• Elisha Sempa, Manager |
4 min read

Offshore wind (OSW) has long been recognised as a key component in the path to Net Zero, as a form of clean renewable energy that has significant potential to be scaled around the world.

Here in the UK, we can be proud to be one of the global leaders, with an OSW capacity of 14GW and a pipeline of 2.8GW under construction. Indeed, the government has committed to reaching 50GW with Euro 8.8bn invested into new offshore windfarms (OWF) in 2021. Between 2009 and 2020, there was a massive 715% increase in electricity generation from wind power in the UK – and we also have what is currently the world’s largest offshore windfarm off the coast of Yorkshire.

Globally, there was 58GW of installed OSW in 2022 and predictions are that this will rise to 316GW by 2030. China has become a leader – making up no less than 80% of the added OSW capacity worldwide in 2021 – while India is also expected be a fast-growing market.

The case for scaling OWS as part of the decarbonisation transition is clear – but the significant environmental and social benefits of windfarms are also becoming more widely appreciated and focused upon.

Environmental positives: fish stock boost

The environmental benefits might come as a surprise: OWFs can have a positive impact on fish stocks. Ocean warming has reduced the yield of fisheries around the globe, with some regions experiencing up to 35% declines in maximum sustainable yields. But OSW areas can provide a refuge for juvenile fish, giving fish stocks the potential to replenish. Research has shown that OSW structures can act as artificial reefs and provide habitats for a range of species, providing a long-term positive for fishing communities.

Through early stakeholder engagement to agree exclusion zones and other measures, both the fishing and OSW industries can flourish and biodiversity can be enhanced.

Driving national and local economic benefits

Then there are the economic, social and community benefits. The building of OWFs creates significant employment. Studies of the UK OWS industry estimate that 1,500 FTE jobs are created per GW output during the construction phase. It is also estimated that 350 local FTE jobs are enabled per year per GW output during the life of the equipment (usually around 25 years).

Needless to say, local communities and businesses benefit from this employment as it increases spending and consumption in the local economy – a positive ripple effect.

Employment goes much wider than the immediate construction and maintenance teams, too – as OSW also supports significant supply chains that feed into the research, design and production of the necessary equipment. In the UK today, there are thought to be around 430,000 jobs in low carbon businesses and their supply chains, employing people in locations right around the country.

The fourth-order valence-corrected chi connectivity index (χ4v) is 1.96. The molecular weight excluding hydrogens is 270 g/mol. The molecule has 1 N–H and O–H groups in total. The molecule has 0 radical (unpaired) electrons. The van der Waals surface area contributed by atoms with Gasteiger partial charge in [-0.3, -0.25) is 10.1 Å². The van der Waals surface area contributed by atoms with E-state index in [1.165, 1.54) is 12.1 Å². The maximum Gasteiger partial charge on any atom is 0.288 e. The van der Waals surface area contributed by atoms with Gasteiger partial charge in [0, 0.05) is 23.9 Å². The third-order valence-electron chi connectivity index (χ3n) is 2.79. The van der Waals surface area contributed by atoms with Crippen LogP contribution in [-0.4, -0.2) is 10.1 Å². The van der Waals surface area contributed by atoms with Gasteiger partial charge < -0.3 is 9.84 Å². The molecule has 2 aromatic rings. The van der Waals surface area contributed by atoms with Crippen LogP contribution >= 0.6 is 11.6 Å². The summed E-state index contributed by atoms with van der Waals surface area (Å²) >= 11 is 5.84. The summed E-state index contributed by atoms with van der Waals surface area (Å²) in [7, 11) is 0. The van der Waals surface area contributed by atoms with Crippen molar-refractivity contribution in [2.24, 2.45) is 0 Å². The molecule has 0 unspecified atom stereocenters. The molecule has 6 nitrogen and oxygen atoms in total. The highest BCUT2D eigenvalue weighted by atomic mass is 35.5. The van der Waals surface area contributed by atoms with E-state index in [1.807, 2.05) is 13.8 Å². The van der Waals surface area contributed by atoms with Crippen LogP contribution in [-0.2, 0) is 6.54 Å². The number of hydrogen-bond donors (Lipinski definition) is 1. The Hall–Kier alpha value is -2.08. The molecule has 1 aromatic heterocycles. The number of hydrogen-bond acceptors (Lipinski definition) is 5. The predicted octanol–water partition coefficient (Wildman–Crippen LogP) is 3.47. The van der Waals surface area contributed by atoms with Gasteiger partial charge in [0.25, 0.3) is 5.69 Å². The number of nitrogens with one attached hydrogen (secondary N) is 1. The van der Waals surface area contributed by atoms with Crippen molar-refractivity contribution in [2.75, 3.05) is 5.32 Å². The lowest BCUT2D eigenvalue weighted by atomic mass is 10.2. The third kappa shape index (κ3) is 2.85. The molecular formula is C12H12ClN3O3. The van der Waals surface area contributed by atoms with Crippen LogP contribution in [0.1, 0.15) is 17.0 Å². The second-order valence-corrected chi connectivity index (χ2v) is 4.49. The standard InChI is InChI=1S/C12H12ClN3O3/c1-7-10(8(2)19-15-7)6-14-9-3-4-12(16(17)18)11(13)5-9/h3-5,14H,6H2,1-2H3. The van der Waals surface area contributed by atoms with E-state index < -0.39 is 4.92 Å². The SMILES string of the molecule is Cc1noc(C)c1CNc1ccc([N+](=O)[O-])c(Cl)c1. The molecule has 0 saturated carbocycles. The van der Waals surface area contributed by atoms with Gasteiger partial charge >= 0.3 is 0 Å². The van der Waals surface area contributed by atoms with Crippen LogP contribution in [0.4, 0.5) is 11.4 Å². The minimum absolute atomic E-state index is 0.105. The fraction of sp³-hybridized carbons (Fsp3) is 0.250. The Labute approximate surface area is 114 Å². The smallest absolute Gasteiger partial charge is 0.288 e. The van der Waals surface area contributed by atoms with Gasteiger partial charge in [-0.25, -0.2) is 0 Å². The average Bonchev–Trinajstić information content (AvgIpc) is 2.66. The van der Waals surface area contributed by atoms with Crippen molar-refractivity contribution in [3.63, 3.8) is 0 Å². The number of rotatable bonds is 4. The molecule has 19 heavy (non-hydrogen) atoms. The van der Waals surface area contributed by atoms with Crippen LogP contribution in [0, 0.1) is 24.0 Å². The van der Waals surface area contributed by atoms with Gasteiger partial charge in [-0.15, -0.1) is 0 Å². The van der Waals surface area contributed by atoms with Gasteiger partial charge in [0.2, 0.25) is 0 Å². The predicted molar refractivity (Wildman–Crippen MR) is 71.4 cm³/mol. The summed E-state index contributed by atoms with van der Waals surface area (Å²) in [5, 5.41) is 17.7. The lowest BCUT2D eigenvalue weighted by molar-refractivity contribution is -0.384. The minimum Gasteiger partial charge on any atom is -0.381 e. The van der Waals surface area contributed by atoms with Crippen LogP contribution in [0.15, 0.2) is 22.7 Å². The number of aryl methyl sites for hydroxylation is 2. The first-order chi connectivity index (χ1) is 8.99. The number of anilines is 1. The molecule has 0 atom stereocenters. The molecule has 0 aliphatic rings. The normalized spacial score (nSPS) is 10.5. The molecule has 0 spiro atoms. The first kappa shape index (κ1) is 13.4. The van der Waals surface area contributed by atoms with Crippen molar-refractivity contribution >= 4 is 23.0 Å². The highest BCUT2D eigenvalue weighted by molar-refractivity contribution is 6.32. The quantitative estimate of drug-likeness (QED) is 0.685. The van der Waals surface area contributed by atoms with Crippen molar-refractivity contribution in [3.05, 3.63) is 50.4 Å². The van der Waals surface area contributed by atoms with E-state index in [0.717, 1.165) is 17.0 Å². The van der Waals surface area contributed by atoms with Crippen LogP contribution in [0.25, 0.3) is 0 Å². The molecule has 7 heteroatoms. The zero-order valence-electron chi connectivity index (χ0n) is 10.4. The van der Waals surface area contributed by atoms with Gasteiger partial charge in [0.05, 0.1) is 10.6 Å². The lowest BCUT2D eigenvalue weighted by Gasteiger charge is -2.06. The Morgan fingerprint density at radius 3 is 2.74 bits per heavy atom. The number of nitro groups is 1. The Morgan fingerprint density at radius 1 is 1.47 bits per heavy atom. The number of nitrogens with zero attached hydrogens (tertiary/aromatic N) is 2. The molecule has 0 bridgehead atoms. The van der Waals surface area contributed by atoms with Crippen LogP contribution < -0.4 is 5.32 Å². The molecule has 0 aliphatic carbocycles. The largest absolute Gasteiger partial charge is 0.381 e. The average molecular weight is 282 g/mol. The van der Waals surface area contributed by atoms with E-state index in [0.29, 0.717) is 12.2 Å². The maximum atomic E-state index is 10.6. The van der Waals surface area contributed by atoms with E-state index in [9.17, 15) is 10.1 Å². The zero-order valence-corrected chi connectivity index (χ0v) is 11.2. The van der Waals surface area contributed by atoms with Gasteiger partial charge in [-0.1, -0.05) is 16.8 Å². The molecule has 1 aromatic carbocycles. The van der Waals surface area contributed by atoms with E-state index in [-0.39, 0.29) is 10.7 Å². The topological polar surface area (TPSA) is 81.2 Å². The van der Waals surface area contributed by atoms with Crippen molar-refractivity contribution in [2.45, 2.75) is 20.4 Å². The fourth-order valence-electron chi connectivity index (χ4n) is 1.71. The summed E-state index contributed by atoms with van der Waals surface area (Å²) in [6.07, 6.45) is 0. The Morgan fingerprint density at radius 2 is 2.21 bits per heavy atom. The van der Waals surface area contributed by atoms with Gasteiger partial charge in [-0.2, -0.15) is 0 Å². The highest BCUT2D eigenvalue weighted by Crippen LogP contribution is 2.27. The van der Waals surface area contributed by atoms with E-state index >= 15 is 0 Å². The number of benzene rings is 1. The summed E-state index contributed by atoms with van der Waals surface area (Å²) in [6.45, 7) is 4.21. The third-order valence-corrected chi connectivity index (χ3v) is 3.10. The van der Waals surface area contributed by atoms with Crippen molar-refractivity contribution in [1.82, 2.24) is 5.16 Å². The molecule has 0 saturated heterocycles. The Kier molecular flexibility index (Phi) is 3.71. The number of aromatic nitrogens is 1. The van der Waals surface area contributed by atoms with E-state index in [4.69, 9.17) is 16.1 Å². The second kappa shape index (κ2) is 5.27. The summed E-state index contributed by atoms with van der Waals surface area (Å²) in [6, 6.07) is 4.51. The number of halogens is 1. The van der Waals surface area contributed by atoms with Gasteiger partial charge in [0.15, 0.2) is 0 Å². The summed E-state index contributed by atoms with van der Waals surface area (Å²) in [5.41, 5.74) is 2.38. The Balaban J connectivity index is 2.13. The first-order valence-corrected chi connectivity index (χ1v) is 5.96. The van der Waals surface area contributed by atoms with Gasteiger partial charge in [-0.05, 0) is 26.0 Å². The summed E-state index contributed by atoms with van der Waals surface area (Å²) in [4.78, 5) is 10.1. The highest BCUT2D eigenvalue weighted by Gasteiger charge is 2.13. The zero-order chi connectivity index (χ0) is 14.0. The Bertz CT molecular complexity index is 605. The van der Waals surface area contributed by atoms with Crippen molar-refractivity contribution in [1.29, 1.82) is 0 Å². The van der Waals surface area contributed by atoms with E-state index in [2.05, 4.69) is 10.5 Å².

To maximise the UK content within the OSW industry, the government has agreed an Offshore Wind Sector deal with industry, with an Offshore Wind Growth Partnership of up to £250m supporting better, higher-paying jobs right across the UK.

Consulting with stakeholders, supporting communities

However, there are of course impacts that need to be managed. Whilst windfarms can help to replenish fish stocks, they may also be perceived as a threat to fishing communities and established economic value chains. This is why stakeholder and community engagement is critically important. Affected communities should be involved and engaged at the earliest stage possible to achieve a ‘social license to operate’. For example, a UK OWF project saw considerable consultation work with the local community and stakeholders. Roles were created for a Local Liaison Officer and a Skills and Education Champion (to advise people on jobs and training/upskilling opportunities) based in on location, along with support from a procured, local public engagement agency.

Community benefit funds have also been created to support local groups and organisations in the coastal regions where OWFs are being constructed and operated. Three community benefit funds have so far awarded over £8m to 550 local social and environmental projects along the UK’s east and west coasts.

At the heart of the business case

Going forward, one of the key criteria for the success of any new OSW proposal will be its environmental, social and community impacts. It can’t only be a case of how much electricity can be generated – the wider social benefits are also critical.

As a result, we have certainly been seeing increased demand from clients to help them assess and articulate these factors, developing strategies to engage with stakeholders and show how their project will align with the government’s priorities.

OWS certainly has the wind in its sails – and for those developers and public/private partnerships that get it right, the outlook is bright.

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